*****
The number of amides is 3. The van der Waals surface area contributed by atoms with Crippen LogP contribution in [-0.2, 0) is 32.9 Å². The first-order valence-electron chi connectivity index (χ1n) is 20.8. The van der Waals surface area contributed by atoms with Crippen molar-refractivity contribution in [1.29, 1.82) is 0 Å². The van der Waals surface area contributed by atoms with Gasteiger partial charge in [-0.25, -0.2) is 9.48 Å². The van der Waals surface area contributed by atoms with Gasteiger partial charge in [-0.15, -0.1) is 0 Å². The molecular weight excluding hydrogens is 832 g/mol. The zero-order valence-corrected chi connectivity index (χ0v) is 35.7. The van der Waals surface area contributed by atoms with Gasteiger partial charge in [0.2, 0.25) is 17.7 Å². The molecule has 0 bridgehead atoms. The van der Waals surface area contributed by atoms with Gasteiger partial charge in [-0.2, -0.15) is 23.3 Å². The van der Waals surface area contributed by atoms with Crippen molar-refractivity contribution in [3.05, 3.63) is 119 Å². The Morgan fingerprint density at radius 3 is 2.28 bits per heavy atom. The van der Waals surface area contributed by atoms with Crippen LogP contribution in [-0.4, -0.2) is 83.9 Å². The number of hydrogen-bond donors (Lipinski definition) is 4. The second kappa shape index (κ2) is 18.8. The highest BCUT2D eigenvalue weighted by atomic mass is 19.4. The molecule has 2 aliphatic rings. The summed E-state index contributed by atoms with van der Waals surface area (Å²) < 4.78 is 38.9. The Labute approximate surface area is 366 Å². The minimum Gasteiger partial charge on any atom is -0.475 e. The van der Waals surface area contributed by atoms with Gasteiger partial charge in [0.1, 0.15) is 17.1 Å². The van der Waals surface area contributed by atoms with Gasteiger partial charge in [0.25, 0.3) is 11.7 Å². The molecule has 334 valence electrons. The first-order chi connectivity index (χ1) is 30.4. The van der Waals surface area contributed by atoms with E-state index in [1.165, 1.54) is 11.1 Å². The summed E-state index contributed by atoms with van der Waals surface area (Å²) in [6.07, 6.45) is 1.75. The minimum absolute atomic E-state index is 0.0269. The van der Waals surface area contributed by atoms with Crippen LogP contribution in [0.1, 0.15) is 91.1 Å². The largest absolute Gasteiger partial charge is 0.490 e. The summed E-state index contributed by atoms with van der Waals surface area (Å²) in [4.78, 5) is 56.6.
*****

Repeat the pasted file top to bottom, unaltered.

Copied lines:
The number of amides is 3. The van der Waals surface area contributed by atoms with Crippen LogP contribution in [-0.2, 0) is 32.9 Å². The first-order valence-electron chi connectivity index (χ1n) is 20.8. The van der Waals surface area contributed by atoms with Crippen molar-refractivity contribution in [1.29, 1.82) is 0 Å². The van der Waals surface area contributed by atoms with Gasteiger partial charge in [-0.25, -0.2) is 9.48 Å². The van der Waals surface area contributed by atoms with Gasteiger partial charge in [-0.15, -0.1) is 0 Å². The molecular weight excluding hydrogens is 832 g/mol. The zero-order valence-corrected chi connectivity index (χ0v) is 35.7. The van der Waals surface area contributed by atoms with Gasteiger partial charge in [0.2, 0.25) is 17.7 Å². The molecule has 0 bridgehead atoms. The van der Waals surface area contributed by atoms with Gasteiger partial charge in [-0.2, -0.15) is 23.3 Å². The van der Waals surface area contributed by atoms with Crippen molar-refractivity contribution in [3.05, 3.63) is 119 Å². The Morgan fingerprint density at radius 3 is 2.28 bits per heavy atom. The van der Waals surface area contributed by atoms with Crippen LogP contribution in [-0.4, -0.2) is 83.9 Å². The number of hydrogen-bond donors (Lipinski definition) is 4. The second kappa shape index (κ2) is 18.8. The highest BCUT2D eigenvalue weighted by atomic mass is 19.4. The molecule has 2 aliphatic rings. The summed E-state index contributed by atoms with van der Waals surface area (Å²) < 4.78 is 38.9. The Labute approximate surface area is 366 Å². The minimum Gasteiger partial charge on any atom is -0.475 e. The van der Waals surface area contributed by atoms with Gasteiger partial charge in [0.1, 0.15) is 17.1 Å². The van der Waals surface area contributed by atoms with Gasteiger partial charge in [0.25, 0.3) is 11.7 Å². The molecule has 334 valence electrons. The first-order chi connectivity index (χ1) is 30.4. The van der Waals surface area contributed by atoms with E-state index in [1.165, 1.54) is 11.1 Å². The summed E-state index contributed by atoms with van der Waals surface area (Å²) in [6.07, 6.45) is 1.75. The minimum absolute atomic E-state index is 0.0269. The van der Waals surface area contributed by atoms with Crippen LogP contribution in [0.1, 0.15) is 91.1 Å². The largest absolute Gasteiger partial charge is 0.490 e. The summed E-state index contributed by atoms with van der Waals surface area (Å²) in [4.78, 5) is 56.6.